We give you the scuttlebutt on academic journals—aiding you in selecting the right journal for publication—in reviews that are sometimes snarky, sometimes lengthy, always helpful. Written by Princeton University graduate students and Wendy Laura Belcher.
For those interested in publishing articles that discuss variation in a linguistic subfield across spoken or signed languages from either a theoretical or descriptive perspective.
Linguistic Typology is a field journal within the discipline of linguistics. The journal covers a wide range of topics related to linguistic typology and publishes studies on language variation from different perspectives. The research articles investigate aspects of the entire linguistic spectrum, with sound and grammar being more prominent than lexicon and discourse. Articles can also cover either a single language (family) or work across several languages. Most studies provide a qualitative discussion of the data rather than a large-scale quantitative analysis, which also allows for the publication of exploratory studies. That said, Linguistic Typology also publishes extensive studies with emphasis on theoretical considerations. In addition to traditional research articles, the journal also recently began accepting new types of essays, including language profiles and methodological contributions.
The journal was founded in 1997 by Frans Plank and is published by De Gruyter Mouton for the Association for Linguistic Typology (ALT). It is also associated with a biannual conference and has a very active community connected via a mailing list. Current debates within the field are featured in the form of short commentary articles. The discussions on the mailing list can be vigorous and often mirror opposing opinions. This part of an active dialogue is also reflected in some articles, which respond directly to the reviewers’ comments in the footnotes. Linguistic Typology seems to be an excellent journal to publish in as a junior or senior researcher in linguistics.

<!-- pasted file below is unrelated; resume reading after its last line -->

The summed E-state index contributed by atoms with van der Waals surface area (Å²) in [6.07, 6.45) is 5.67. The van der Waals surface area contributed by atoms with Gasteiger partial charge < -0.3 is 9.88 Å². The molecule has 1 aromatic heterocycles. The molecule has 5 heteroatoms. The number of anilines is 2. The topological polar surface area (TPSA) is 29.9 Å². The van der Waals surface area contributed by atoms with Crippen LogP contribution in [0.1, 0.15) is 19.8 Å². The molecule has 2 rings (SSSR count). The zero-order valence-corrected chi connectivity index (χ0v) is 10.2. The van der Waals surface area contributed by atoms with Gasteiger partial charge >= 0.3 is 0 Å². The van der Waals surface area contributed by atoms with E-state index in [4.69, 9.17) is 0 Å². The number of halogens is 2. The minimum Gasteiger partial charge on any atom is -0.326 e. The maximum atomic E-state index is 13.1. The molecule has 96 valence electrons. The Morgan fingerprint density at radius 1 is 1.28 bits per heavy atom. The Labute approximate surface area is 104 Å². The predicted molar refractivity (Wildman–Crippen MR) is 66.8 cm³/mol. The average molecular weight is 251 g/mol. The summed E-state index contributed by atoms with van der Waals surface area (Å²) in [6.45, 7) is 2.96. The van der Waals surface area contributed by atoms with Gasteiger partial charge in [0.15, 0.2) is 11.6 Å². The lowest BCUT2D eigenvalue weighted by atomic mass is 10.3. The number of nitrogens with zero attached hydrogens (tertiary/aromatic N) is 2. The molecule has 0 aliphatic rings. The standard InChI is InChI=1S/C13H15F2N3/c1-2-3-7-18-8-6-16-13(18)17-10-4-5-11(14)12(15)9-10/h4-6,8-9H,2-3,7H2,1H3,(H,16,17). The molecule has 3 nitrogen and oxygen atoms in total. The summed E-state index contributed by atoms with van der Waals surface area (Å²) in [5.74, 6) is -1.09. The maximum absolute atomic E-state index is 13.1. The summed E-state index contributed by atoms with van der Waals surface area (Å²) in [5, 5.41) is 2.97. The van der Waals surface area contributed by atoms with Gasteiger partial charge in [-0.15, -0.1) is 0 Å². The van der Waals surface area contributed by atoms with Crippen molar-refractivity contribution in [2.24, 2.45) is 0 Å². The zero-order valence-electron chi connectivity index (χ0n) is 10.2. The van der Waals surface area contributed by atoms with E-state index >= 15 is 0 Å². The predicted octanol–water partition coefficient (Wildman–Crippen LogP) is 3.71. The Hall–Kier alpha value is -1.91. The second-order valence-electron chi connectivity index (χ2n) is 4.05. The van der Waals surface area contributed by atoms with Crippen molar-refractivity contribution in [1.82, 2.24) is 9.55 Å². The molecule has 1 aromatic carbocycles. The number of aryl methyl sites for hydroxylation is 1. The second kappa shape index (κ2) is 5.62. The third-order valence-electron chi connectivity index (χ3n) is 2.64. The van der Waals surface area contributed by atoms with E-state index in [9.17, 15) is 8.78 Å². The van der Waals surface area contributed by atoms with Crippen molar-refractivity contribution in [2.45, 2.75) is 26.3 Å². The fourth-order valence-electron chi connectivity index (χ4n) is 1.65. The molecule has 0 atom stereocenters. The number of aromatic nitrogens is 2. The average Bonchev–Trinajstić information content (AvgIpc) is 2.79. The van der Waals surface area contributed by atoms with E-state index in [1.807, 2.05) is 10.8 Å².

Review: May 2021
Word count: Maximum of 15,000 words, inclusive of references
Issues per year: Three
Current volume number: 25
Articles per year: 7–12
Citation style: The publisher, De Gruyter Mouton, has its own journal style, available as a PDF on the journal’s submission requirements page
Abstract length (if required): 100–200 words
Upcoming special issues (if available): None
Relevant editors: Maria Koptjevskaja Tamm
Open access? The journal is “hybrid open access,” meaning that authors have the option to pay €2,000 to make their articles freely available
Submission method: Online
Submission fee: None
Bibliography (articles in the journal consulted for this review)
Evseeva, N., & Salaberri, I. (2018). Grammaticalization of nouns meaning “head” into reflexive markers: A cross-linguistic study. Linguistic Typology, 22(3), 385–435. https://doi.org/10.1515/lingty-2018-0014
List, J.-M., Greenhill, S. J., Anderson, C., Mayer, T., Tresoldi, T., & Forkel, R. (2018). CLICS²: An improved database of cross-linguistic colexifications assembling lexical data with the help of cross-linguistic data formats. Linguistic Typology, 22(2), 277–306. https://doi.org/10.1515/lingty-2018-0010
Miestamo, M., Bakker, D., & Arppe, A. (2016). Sampling for variety. Linguistic Typology, 20(2), 233–296. https://doi.org/10.1515/lingty-2016-0006
Round, E. R., & Corbett, G. G. (2020). Comparability and measurement in typological science: The bright future for linguistics. Linguistic Typology, 24(3), 489–525. https://doi.org/10.1515/lingty-2020-2060